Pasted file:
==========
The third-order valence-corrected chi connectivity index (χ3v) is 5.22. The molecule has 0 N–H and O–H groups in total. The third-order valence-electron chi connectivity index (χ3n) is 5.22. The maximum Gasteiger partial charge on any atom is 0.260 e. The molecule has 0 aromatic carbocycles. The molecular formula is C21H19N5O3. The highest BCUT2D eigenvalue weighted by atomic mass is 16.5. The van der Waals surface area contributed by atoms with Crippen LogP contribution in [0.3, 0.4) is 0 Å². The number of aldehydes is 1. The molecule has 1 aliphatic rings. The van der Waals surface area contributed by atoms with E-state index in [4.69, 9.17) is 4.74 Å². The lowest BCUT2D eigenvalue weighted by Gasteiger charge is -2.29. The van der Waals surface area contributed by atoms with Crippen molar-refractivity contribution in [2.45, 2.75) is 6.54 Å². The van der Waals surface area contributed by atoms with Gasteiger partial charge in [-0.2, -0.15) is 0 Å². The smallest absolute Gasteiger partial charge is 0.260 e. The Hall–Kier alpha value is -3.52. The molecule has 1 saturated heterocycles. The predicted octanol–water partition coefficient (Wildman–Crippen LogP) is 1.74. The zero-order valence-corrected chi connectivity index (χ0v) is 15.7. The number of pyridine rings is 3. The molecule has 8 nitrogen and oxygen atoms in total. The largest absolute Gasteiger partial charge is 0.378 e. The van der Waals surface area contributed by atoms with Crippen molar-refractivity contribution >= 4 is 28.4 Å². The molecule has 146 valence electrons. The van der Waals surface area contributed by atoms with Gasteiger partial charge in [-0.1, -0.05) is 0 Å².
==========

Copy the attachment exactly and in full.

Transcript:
The third-order valence-corrected chi connectivity index (χ3v) is 5.22. The molecule has 0 N–H and O–H groups in total. The third-order valence-electron chi connectivity index (χ3n) is 5.22. The maximum Gasteiger partial charge on any atom is 0.260 e. The molecule has 0 aromatic carbocycles. The molecular formula is C21H19N5O3. The highest BCUT2D eigenvalue weighted by atomic mass is 16.5. The van der Waals surface area contributed by atoms with Crippen LogP contribution in [0.3, 0.4) is 0 Å². The number of aldehydes is 1. The molecule has 1 aliphatic rings. The van der Waals surface area contributed by atoms with E-state index in [4.69, 9.17) is 4.74 Å². The lowest BCUT2D eigenvalue weighted by Gasteiger charge is -2.29. The van der Waals surface area contributed by atoms with Crippen molar-refractivity contribution in [2.45, 2.75) is 6.54 Å². The van der Waals surface area contributed by atoms with Gasteiger partial charge in [-0.2, -0.15) is 0 Å². The smallest absolute Gasteiger partial charge is 0.260 e. The Hall–Kier alpha value is -3.52. The molecule has 1 saturated heterocycles. The predicted octanol–water partition coefficient (Wildman–Crippen LogP) is 1.74. The zero-order valence-corrected chi connectivity index (χ0v) is 15.7. The number of pyridine rings is 3. The molecule has 8 nitrogen and oxygen atoms in total. The largest absolute Gasteiger partial charge is 0.378 e. The van der Waals surface area contributed by atoms with Crippen molar-refractivity contribution >= 4 is 28.4 Å². The molecule has 146 valence electrons. The van der Waals surface area contributed by atoms with Gasteiger partial charge in [-0.1, -0.05) is 0 Å².